March 12, 2019 by Greg Meckbach
Moisture that an air conditioner collects could damage your client’s home if it doesn’t drain properly, but the client cannot necessarily blame the air conditioner installer for a flood.
Basement flood victim Samuel Sieb took Gandy Installations Ltd. to British Columbia’s Civil Resolution Tribunal but lost.
Gandy Installations put a furnace and air conditioner in Sieb’s home in 2016, Civil Resolution Tribunal Member Julie Gibson wrote in Sieb v. Gandy Installations LTD., released March 7.
Gibson ruled against Sieb, who wanted Gandy Installations to reimburse him for $761.25 that he paid to have his flooded basement repaired. The key question before the CRT was whether a professional who installs an air conditioner has a duty to check the drainage.
Sieb provided no evidence that the flood was due to improper installation of the air conditioner, Gibson wrote in her decision.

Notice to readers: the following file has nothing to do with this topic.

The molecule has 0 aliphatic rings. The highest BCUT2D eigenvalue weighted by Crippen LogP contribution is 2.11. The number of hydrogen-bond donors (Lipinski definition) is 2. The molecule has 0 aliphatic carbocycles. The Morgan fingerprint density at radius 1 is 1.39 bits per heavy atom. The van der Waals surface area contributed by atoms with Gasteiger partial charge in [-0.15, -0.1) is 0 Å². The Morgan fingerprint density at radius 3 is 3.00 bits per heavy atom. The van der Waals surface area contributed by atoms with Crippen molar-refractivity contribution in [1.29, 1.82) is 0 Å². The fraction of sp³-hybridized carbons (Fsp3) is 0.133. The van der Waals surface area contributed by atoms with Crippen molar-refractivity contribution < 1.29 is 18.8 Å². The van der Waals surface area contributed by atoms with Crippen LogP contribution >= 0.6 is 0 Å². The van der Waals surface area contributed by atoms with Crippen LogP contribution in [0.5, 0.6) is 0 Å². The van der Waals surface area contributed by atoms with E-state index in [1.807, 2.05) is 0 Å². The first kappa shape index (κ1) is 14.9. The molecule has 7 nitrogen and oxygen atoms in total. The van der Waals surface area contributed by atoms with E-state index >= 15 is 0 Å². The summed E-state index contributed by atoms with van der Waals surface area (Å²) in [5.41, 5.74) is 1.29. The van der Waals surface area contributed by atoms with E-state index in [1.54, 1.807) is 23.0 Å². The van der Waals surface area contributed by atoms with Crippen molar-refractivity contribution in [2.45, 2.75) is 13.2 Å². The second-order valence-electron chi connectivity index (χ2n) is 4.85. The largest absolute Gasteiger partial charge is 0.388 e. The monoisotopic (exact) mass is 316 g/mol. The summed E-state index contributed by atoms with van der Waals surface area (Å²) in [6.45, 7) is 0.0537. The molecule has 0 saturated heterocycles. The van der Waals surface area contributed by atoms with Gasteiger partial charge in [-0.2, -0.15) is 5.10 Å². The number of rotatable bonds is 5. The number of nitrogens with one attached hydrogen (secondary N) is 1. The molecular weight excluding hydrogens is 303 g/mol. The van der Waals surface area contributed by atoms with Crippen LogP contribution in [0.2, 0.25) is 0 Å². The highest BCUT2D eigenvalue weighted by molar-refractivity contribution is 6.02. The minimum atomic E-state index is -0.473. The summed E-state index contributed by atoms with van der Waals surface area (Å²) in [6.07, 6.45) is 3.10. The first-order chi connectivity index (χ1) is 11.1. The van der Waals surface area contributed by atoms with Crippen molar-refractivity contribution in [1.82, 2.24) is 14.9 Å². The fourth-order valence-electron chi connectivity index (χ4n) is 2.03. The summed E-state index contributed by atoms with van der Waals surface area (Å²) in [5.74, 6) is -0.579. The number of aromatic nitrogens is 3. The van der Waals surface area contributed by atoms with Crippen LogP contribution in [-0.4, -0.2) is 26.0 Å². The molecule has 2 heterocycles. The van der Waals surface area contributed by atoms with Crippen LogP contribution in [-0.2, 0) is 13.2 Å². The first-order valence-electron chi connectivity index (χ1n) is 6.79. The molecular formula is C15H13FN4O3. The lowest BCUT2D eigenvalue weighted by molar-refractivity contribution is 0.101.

He claimed the basement flooding, which happened the evening after his air conditioner was installed, was caused by the air conditioner drain. The installer argued that it was more likely due to a pre-existing blockage that Sieb did not discover until the air conditioner had been running several hours.
Gibson ruled that an installer should choose a site with adequate drainage but does not have a duty to actually test whether the drainage functions properly. “It is not a requirement that the air conditioning installer pour water down the home drainage system to check for blockages,” she wrote.
Sieb did not provide the CRT with evidence of his restoration contractor’s opinion on the source of the leak, Gibson wrote.
He also did not provide evidence from anyone who repaired an air conditioner drain line blockage, “which he should have been able to do if that was the cause of the problem,” wrote Gibson.